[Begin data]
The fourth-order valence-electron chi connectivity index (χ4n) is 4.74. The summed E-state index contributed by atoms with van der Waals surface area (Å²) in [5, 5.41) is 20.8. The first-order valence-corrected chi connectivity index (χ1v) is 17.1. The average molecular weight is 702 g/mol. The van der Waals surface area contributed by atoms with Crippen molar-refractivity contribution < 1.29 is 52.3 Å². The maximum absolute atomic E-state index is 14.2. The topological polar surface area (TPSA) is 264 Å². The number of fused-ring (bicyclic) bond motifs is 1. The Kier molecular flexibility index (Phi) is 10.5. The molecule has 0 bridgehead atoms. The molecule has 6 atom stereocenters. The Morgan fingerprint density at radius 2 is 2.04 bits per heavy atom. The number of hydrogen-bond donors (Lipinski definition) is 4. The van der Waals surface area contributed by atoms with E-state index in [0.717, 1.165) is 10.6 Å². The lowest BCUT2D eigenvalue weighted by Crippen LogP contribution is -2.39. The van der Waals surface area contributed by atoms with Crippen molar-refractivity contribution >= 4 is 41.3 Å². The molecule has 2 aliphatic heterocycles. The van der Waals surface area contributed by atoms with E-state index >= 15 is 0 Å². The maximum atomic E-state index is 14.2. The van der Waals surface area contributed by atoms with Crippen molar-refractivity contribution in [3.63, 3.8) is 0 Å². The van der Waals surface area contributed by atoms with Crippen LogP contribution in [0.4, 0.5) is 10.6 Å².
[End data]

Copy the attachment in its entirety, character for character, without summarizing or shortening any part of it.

The fourth-order valence-electron chi connectivity index (χ4n) is 4.74. The summed E-state index contributed by atoms with van der Waals surface area (Å²) in [5, 5.41) is 20.8. The first-order valence-corrected chi connectivity index (χ1v) is 17.1. The average molecular weight is 702 g/mol. The van der Waals surface area contributed by atoms with Crippen molar-refractivity contribution < 1.29 is 52.3 Å². The maximum absolute atomic E-state index is 14.2. The topological polar surface area (TPSA) is 264 Å². The number of fused-ring (bicyclic) bond motifs is 1. The Kier molecular flexibility index (Phi) is 10.5. The molecule has 0 bridgehead atoms. The molecule has 6 atom stereocenters. The Morgan fingerprint density at radius 2 is 2.04 bits per heavy atom. The number of hydrogen-bond donors (Lipinski definition) is 4. The van der Waals surface area contributed by atoms with E-state index in [0.717, 1.165) is 10.6 Å². The lowest BCUT2D eigenvalue weighted by Crippen LogP contribution is -2.39. The van der Waals surface area contributed by atoms with Crippen molar-refractivity contribution >= 4 is 41.3 Å². The molecule has 2 aliphatic heterocycles. The van der Waals surface area contributed by atoms with E-state index >= 15 is 0 Å². The maximum atomic E-state index is 14.2. The van der Waals surface area contributed by atoms with Crippen molar-refractivity contribution in [3.63, 3.8) is 0 Å². The van der Waals surface area contributed by atoms with Crippen LogP contribution in [0.4, 0.5) is 10.6 Å².